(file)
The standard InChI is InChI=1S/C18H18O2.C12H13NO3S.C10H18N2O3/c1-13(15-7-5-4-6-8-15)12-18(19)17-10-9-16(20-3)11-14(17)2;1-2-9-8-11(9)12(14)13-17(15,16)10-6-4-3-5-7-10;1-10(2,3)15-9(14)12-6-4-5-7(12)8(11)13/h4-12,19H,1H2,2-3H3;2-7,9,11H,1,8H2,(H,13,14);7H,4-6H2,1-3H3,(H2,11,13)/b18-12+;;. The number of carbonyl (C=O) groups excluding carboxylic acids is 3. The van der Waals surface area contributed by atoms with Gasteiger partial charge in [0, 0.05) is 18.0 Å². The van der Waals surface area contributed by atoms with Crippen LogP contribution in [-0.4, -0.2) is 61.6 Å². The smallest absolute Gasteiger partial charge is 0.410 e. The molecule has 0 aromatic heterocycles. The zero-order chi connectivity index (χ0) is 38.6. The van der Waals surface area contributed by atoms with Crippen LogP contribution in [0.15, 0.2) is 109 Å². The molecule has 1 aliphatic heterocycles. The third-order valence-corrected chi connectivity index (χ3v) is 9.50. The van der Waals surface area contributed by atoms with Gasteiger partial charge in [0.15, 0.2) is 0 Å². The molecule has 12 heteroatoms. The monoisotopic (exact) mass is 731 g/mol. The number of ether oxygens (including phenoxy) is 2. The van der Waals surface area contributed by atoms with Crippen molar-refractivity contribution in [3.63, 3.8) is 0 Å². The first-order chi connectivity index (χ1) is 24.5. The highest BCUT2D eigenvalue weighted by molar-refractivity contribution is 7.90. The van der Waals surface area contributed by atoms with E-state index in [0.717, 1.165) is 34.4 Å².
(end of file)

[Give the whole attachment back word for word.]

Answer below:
The standard InChI is InChI=1S/C18H18O2.C12H13NO3S.C10H18N2O3/c1-13(15-7-5-4-6-8-15)12-18(19)17-10-9-16(20-3)11-14(17)2;1-2-9-8-11(9)12(14)13-17(15,16)10-6-4-3-5-7-10;1-10(2,3)15-9(14)12-6-4-5-7(12)8(11)13/h4-12,19H,1H2,2-3H3;2-7,9,11H,1,8H2,(H,13,14);7H,4-6H2,1-3H3,(H2,11,13)/b18-12+;;. The number of carbonyl (C=O) groups excluding carboxylic acids is 3. The van der Waals surface area contributed by atoms with Gasteiger partial charge in [0, 0.05) is 18.0 Å². The van der Waals surface area contributed by atoms with Crippen LogP contribution in [-0.4, -0.2) is 61.6 Å². The smallest absolute Gasteiger partial charge is 0.410 e. The molecule has 0 aromatic heterocycles. The zero-order chi connectivity index (χ0) is 38.6. The van der Waals surface area contributed by atoms with Crippen LogP contribution in [0.15, 0.2) is 109 Å². The molecule has 1 aliphatic heterocycles. The third-order valence-corrected chi connectivity index (χ3v) is 9.50. The van der Waals surface area contributed by atoms with Gasteiger partial charge in [0.15, 0.2) is 0 Å². The molecule has 12 heteroatoms. The monoisotopic (exact) mass is 731 g/mol. The number of ether oxygens (including phenoxy) is 2. The van der Waals surface area contributed by atoms with Crippen molar-refractivity contribution in [3.63, 3.8) is 0 Å². The first-order chi connectivity index (χ1) is 24.5. The highest BCUT2D eigenvalue weighted by molar-refractivity contribution is 7.90. The van der Waals surface area contributed by atoms with E-state index in [0.717, 1.165) is 34.4 Å².